Barge Out of Concrete?

Discussion in 'Boat Design' started by Hotel Lima, Dec 1, 2006.

  1. Hotel Lima
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    Hotel Lima Junior Member

    Hello again,

    What would the feasability of a large barge built out of steel reinforced concrete be? We are looking to cut costs on our next build and this would probably be cheaper than steel. How long does concrete last? How does it react with saltwater? Can it withstand an open ocean passage? Does is erode away after a few years riding the waves? I assume you have to seal it and what kind of maintence and upkeep is nessicary to keep it in solid safe order (It's a dumb barge dosn't have to look nice).

    They barge would be 280-300' by 60-80' flat bottomed and unpowered.

    Thanks for your time,

    jake
     
  2. alpamis34
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    alpamis34 Senior Member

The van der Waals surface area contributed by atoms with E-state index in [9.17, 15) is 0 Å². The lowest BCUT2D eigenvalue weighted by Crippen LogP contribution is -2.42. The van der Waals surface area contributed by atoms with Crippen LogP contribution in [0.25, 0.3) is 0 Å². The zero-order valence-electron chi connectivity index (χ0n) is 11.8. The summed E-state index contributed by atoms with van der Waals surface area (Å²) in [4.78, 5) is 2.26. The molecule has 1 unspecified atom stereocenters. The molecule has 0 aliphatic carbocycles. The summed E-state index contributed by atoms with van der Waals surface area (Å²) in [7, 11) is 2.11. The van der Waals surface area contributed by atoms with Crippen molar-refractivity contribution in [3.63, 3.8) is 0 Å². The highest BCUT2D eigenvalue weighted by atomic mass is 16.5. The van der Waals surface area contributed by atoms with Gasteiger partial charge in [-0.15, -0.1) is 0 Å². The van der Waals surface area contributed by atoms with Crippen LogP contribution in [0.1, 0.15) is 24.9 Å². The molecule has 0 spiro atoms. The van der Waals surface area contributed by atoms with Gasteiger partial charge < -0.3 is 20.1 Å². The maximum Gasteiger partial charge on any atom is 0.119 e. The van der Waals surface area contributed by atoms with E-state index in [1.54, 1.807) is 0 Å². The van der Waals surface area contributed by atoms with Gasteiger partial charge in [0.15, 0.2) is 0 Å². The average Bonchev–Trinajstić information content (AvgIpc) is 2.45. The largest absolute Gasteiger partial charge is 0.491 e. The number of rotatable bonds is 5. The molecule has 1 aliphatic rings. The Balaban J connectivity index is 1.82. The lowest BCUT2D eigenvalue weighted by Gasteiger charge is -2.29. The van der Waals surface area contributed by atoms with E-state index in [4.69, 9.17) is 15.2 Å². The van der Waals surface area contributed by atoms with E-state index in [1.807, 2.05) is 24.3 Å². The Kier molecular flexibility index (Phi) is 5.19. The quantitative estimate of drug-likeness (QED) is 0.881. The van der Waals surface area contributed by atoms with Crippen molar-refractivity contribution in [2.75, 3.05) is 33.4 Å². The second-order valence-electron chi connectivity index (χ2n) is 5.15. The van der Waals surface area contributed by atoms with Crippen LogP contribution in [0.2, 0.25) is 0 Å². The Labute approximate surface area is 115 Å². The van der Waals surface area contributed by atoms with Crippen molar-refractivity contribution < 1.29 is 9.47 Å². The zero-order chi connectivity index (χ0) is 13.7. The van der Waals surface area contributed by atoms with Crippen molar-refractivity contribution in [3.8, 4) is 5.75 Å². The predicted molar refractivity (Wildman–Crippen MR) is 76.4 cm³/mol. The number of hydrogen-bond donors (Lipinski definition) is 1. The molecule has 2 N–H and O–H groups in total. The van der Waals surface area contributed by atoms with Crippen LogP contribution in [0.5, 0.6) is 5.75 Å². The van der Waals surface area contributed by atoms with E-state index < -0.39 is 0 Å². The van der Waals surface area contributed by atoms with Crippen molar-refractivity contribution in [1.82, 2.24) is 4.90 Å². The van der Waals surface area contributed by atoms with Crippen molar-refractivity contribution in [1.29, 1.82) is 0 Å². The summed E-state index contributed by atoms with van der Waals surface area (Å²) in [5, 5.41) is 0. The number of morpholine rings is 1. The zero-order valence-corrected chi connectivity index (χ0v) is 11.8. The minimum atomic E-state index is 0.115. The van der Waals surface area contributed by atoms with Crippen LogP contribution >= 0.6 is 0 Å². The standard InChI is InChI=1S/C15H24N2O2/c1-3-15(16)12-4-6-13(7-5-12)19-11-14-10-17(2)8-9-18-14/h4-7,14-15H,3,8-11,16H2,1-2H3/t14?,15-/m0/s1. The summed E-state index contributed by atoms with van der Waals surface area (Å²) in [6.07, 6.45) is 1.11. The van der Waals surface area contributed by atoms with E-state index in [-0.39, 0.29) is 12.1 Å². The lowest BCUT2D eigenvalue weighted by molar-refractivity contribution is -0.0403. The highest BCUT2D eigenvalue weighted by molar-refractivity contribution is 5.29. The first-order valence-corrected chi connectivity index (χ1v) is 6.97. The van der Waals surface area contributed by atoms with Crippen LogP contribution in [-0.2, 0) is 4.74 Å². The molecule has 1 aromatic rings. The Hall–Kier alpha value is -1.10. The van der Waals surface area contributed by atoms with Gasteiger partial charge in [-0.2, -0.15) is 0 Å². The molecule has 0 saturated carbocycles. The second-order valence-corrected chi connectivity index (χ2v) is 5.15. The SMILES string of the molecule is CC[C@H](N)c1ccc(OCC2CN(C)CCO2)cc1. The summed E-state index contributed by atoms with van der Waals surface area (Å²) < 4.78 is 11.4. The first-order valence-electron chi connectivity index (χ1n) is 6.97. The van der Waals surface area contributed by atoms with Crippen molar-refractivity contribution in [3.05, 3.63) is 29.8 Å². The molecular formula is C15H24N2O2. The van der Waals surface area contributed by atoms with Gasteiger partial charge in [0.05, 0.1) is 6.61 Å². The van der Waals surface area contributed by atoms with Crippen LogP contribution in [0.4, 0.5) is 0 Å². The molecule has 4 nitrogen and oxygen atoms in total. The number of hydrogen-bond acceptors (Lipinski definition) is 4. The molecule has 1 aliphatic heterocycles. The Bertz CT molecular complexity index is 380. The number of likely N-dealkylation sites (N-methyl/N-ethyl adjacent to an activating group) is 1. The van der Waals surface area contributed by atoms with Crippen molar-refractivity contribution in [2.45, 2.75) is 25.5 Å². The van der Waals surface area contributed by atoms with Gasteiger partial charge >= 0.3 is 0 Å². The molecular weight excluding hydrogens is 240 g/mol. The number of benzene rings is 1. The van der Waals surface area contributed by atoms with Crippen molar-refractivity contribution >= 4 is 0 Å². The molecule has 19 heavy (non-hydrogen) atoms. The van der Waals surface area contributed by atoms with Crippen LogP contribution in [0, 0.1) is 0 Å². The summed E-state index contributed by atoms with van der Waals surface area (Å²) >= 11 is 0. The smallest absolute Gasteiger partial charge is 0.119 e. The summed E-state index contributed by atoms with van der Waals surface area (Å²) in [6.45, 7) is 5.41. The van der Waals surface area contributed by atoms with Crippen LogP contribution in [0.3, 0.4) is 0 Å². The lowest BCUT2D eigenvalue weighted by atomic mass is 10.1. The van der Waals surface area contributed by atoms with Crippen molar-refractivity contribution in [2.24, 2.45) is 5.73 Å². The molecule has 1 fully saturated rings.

Why to build a concrete boat instead of building it with other vast variety of materials ,especially with contemporary materials like fiberglass,kevlar etc.

    Concrete is not a commonly used material compared to others and the risk of coming across with cracks within the hull is truly high after using it in the rough seas due to the slamming.
     
  3. MikeJohns
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    MikeJohns Senior Member

    Actually it has been used extensively and very succesfully for barges and even ships were built of concrete in WW2 by the US and Japan the US ships operated across the atlantic for many trips without any problems.

    Iwo Jima still has one of the Japanese ships hard aground and there is a breakwater of US concrete ships still floating in one of the great lakes. They are proving to be very durable indeed.